DOW seeks to monitor spill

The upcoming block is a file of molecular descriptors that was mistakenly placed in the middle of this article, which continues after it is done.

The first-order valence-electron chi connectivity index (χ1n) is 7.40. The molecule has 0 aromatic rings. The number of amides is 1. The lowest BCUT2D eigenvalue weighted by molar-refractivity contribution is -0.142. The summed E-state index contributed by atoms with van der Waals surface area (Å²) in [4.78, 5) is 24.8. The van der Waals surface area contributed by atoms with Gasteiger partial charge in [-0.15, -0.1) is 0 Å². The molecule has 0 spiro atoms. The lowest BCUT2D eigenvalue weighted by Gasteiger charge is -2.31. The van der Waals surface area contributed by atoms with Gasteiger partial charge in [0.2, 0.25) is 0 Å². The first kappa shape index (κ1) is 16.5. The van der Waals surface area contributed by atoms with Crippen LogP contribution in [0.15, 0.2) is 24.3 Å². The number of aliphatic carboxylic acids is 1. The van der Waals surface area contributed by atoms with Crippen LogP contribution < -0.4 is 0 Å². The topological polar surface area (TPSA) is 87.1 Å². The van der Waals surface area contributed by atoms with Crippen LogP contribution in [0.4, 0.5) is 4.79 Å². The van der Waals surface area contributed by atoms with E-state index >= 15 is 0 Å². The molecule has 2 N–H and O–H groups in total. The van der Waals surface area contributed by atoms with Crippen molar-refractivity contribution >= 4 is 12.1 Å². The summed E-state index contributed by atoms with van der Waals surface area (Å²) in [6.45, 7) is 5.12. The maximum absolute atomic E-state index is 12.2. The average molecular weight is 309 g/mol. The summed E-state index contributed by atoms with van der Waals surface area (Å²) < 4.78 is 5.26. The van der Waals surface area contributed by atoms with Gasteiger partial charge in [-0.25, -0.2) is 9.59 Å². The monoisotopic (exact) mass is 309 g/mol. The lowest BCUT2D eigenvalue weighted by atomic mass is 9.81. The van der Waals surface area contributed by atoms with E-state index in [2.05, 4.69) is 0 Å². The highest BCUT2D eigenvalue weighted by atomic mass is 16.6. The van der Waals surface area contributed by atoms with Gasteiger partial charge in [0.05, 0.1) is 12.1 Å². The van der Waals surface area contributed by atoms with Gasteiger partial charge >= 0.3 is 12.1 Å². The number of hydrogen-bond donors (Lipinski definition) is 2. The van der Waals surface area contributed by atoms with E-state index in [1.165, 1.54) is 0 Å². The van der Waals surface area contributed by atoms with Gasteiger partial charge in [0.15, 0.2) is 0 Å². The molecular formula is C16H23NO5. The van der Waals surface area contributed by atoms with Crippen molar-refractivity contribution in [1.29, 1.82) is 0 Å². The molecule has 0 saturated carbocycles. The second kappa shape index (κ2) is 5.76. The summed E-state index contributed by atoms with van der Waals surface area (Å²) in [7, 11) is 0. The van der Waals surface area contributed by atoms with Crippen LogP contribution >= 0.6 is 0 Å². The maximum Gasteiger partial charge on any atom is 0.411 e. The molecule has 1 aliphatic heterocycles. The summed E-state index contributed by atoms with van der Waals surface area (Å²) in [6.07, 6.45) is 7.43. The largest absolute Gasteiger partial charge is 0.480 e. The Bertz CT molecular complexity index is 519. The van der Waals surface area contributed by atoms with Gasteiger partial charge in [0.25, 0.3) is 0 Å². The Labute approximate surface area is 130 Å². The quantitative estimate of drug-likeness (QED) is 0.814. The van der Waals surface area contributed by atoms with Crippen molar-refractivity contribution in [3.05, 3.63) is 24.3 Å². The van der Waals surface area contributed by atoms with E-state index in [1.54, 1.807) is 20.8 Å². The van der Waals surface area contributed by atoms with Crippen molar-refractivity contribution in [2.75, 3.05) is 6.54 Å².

PARACHUTE The Colorado Division of Wildlife is requesting permission to gain access to private lands on the Roan Plateau where four spills of industrial drilling mud occurred so agency staff can start monitoring the area.Randy Hampton, a spokesman for the DOW, said the agency was first alerted to the spills earlier this week, but since they happened on private property, the agency is trying to work with owner of the property to get access to the spill sites.The Colorado Oil and Gas Conservation Commission (COGCC) announced on Thursday it was investigating four large releases from oil and gas reserve pits, which occurred from November through February, and drained into Garden Gulch, which is northwest of Parachute. The spills did not occur in the BLMs Roan Plateau Planning Area. Hampton said the DOW is working with the COGCC as the investigation into the spills continue.Though these pits are mud and water, there are also a lot of chemicals that can be found in them, Hampton said. A concern for the agency is that when snows begin to melt, which could happen soon, those chemicals could melt off and run off into Parachute Creek and potentially into the Colorado River, Hampton said.That leaves aquatic species concerns for us, Hampton said. We certainly want to try to do what we can to monitor the situation, but (the spills) are on private land and at this point, with the way state regulations are, the DOW has absolutely no authority.In the announcement of the investigation, the COGCC said that one release of about 30,000 barrels of drilling mud was immediately reported to the agency, and that a second operator reported a second release immediately. However, that same operator failed to report two other releases. The volume of those releases has not yet been determined.The agency has said there was no immediate threat to wildlife or human health from the spills.The COGCC has declined to name the operators until the investigation is finished. The agency is withholding at least 80 drilling applications near Garden Gulch until the issue is resolved.Part of (the investigation) will of course include working with the companies to make sure that damage is mitigated and to the extent possible, contained, said Deb Frazier, a spokesman for the Colorado Department of Natural Resources, which oversees the COGCC.Frazier said it is far too early in the investigation to determine the number of days there were spills, the chemical composition of the spills, and whether there is any impairment to wildlife or water quality. Sportsmen for the Roan Plateau a coalition of hunters, anglers and sporting organizations in Colorado said the spilling of the drilling muds on private lands of the Roan Plateau shows the importance of protecting the areas sensitive watersheds that contain Colorado River cutthroat trout.Corey Fisher, a field coordinator for Trout Unlimited and member of the Sportsmen for the Roan Plateau, said that it was lucky that the spill didnt occur in a more sensitive drainage that contains important populations of native cutthroat trout.This just makes it all the more important to carefully approach the development of the Roan, particularly those portions that contain irreplaceable habitat for fish and wildlife, and by extension, hunters and anglers, Fisher said in a prepared statement.Meg Collins, president of the Colorado Oil & Gas Association, said she wanted to stress that the COGCCs current investigation is a clear example that the existing rules and regulations are working. Our members are avid outdoorsmen this is why we live and work in Colorado, she said. We are steadfastly committed to keeping our worksites in a condition that meet and even exceed current regulations.Contact Phillip Yates: email@example.com
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